Britain will officially begin the Brexit process towards the end of March next year, the United Kingdom’s Prime Minister Theresa May confirmed with the BBC. Britain will officially leave the European Union at the end of this two-year process.

May said the country will officially trigger Article 50 of the Lisbon Treaty in March 2017. Article 50 governs how a member country leaves the 27 member bloc, excluding the U.K.

“This is about delivering for the British people, and this is not just about leaving the EU, it’s about that essential question of the trust people have in their politicians. The people have spoken, we will deliver on that,” she reportedly said. “We’ll be starting the negotiations once we’ve triggered article 50, but I think it’s important to get the right deal for the British people.”

May added in her interview that the next Queen’s speech will focus on a “Great Repeal Bill” that will overturn the act that led to the U.K. joining the EU The Queen’s speech delivered at the State Opening of Parliament marks the official start of the parliamentary year and sets out the parliament’s agenda for that year.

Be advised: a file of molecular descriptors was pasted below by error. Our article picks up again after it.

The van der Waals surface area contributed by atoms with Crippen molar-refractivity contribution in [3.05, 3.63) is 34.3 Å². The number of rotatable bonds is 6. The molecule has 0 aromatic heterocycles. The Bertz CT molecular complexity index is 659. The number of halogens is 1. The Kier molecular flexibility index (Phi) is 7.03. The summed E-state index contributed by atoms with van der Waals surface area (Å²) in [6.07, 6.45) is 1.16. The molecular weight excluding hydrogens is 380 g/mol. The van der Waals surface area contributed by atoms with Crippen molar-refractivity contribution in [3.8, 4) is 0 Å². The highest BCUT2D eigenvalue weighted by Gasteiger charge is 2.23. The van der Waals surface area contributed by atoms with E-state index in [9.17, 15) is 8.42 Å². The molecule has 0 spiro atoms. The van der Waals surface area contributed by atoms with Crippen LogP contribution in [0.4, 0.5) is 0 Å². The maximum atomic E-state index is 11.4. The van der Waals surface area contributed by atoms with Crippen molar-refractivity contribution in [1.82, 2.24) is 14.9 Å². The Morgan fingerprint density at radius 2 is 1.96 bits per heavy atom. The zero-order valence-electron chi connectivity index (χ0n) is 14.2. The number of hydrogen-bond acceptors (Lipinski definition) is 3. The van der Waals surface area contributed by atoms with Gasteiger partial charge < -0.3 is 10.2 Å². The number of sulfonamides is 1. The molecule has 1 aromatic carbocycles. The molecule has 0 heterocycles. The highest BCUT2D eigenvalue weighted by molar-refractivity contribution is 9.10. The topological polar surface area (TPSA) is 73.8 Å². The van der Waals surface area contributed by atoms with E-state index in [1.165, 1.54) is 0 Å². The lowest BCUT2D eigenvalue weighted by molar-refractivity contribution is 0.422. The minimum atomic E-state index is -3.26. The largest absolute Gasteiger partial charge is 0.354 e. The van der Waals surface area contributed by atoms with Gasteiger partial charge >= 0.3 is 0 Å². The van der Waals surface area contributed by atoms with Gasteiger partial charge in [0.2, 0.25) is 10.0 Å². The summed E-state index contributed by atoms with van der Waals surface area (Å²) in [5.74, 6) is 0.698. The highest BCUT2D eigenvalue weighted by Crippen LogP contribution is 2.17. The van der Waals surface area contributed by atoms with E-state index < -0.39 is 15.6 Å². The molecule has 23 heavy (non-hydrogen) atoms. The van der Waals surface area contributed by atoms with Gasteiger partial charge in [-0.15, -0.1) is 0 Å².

The “Great Repeal Bill” will incorporate all the EU laws in British law once the country leaves the union. This bill will replace the European Communities Act 1972.

“It is important for the U.K. and Europe as a whole to do this in the best possible way so there is a smooth transition [for the U.K.] away from the EU,” May said.

May said earlier that the new bill will mark “the first stage in the U.K. becoming a sovereign and independent country once again. It will return power and authority to the elected institutions of our country.”

“It means that the authority of EU law in Britain will end,” she added.

May will be speaking at the Conservative party conference in Birmingham with three Cabinet ministers involved with the Brexit process –  Brexit secretary David Davis, U.K.’s Foreign Secretary Boris Johnson and Secretary of State for International Trade Liam Fox.

“EU law will be transposed into domestic law, wherever practical, on exit day,” Davis will reportedly say in his speech.  “It will be for elected politicians here to make the changes to reflect the outcome of our negotiation and our exit. That is what people voted for: power and authority residing once again with the sovereign institutions of our own country.”

In June, a referendum was held in the U.K. in which the country voted to leave the E.U. Following this result, then Prime Minister David Cameron announced that he will step down and Theresa May took his place in July.